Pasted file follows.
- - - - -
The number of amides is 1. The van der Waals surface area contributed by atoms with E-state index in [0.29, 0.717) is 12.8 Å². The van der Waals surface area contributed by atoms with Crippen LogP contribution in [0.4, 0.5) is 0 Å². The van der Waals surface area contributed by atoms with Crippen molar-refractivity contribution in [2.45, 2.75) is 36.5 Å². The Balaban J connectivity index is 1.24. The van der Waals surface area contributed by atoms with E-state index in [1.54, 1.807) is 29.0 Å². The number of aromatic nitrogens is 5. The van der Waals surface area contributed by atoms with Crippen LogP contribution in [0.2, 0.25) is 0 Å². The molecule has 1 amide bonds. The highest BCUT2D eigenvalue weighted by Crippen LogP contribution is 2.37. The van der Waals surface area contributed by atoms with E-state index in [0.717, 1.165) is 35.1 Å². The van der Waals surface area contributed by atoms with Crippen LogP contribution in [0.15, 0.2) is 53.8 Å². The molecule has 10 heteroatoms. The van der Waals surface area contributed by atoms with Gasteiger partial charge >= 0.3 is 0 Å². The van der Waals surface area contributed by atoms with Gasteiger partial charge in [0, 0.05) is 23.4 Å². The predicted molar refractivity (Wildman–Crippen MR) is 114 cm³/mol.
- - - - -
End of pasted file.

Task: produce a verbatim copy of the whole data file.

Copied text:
The number of amides is 1. The van der Waals surface area contributed by atoms with E-state index in [0.29, 0.717) is 12.8 Å². The van der Waals surface area contributed by atoms with Crippen LogP contribution in [0.4, 0.5) is 0 Å². The van der Waals surface area contributed by atoms with Crippen molar-refractivity contribution in [2.45, 2.75) is 36.5 Å². The Balaban J connectivity index is 1.24. The van der Waals surface area contributed by atoms with E-state index in [1.54, 1.807) is 29.0 Å². The number of aromatic nitrogens is 5. The van der Waals surface area contributed by atoms with Crippen LogP contribution in [0.2, 0.25) is 0 Å². The molecule has 1 amide bonds. The highest BCUT2D eigenvalue weighted by Crippen LogP contribution is 2.37. The van der Waals surface area contributed by atoms with E-state index in [0.717, 1.165) is 35.1 Å². The van der Waals surface area contributed by atoms with Crippen LogP contribution in [0.15, 0.2) is 53.8 Å². The molecule has 10 heteroatoms. The van der Waals surface area contributed by atoms with Gasteiger partial charge >= 0.3 is 0 Å². The van der Waals surface area contributed by atoms with Gasteiger partial charge in [0, 0.05) is 23.4 Å². The predicted molar refractivity (Wildman–Crippen MR) is 114 cm³/mol.